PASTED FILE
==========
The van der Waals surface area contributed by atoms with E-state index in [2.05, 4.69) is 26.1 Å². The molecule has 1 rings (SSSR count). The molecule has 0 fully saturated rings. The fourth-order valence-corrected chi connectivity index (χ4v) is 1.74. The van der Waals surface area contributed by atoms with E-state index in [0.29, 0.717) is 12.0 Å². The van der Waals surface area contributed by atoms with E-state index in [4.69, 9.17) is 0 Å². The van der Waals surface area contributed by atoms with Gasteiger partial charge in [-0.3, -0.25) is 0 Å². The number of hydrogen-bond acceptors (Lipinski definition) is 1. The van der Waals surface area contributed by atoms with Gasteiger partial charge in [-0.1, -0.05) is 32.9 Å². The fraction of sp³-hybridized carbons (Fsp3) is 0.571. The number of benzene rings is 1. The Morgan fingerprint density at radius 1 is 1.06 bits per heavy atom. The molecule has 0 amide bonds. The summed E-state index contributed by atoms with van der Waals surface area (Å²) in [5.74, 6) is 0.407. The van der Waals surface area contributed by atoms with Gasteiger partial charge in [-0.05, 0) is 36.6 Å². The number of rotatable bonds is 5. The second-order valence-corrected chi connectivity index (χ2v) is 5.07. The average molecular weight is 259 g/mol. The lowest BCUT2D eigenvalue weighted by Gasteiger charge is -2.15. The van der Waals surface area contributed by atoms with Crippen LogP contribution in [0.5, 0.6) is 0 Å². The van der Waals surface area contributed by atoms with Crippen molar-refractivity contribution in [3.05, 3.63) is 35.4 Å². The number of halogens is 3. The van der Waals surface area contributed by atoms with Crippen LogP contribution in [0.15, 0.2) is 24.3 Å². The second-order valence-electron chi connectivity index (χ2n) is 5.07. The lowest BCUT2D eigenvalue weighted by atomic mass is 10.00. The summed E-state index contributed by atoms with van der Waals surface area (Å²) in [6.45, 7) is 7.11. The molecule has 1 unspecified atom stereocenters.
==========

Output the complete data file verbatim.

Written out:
The van der Waals surface area contributed by atoms with E-state index in [2.05, 4.69) is 26.1 Å². The molecule has 1 rings (SSSR count). The molecule has 0 fully saturated rings. The fourth-order valence-corrected chi connectivity index (χ4v) is 1.74. The van der Waals surface area contributed by atoms with E-state index in [0.29, 0.717) is 12.0 Å². The van der Waals surface area contributed by atoms with E-state index in [4.69, 9.17) is 0 Å². The van der Waals surface area contributed by atoms with Gasteiger partial charge in [-0.3, -0.25) is 0 Å². The number of hydrogen-bond acceptors (Lipinski definition) is 1. The van der Waals surface area contributed by atoms with Gasteiger partial charge in [-0.1, -0.05) is 32.9 Å². The fraction of sp³-hybridized carbons (Fsp3) is 0.571. The number of benzene rings is 1. The Morgan fingerprint density at radius 1 is 1.06 bits per heavy atom. The molecule has 0 amide bonds. The summed E-state index contributed by atoms with van der Waals surface area (Å²) in [5.74, 6) is 0.407. The van der Waals surface area contributed by atoms with Gasteiger partial charge in [-0.05, 0) is 36.6 Å². The number of rotatable bonds is 5. The second-order valence-corrected chi connectivity index (χ2v) is 5.07. The average molecular weight is 259 g/mol. The lowest BCUT2D eigenvalue weighted by Gasteiger charge is -2.15. The van der Waals surface area contributed by atoms with Crippen LogP contribution in [0.5, 0.6) is 0 Å². The van der Waals surface area contributed by atoms with Crippen molar-refractivity contribution in [3.05, 3.63) is 35.4 Å². The number of halogens is 3. The van der Waals surface area contributed by atoms with Crippen LogP contribution in [0.15, 0.2) is 24.3 Å². The second-order valence-electron chi connectivity index (χ2n) is 5.07. The lowest BCUT2D eigenvalue weighted by atomic mass is 10.00. The summed E-state index contributed by atoms with van der Waals surface area (Å²) in [6.45, 7) is 7.11. The molecule has 1 unspecified atom stereocenters.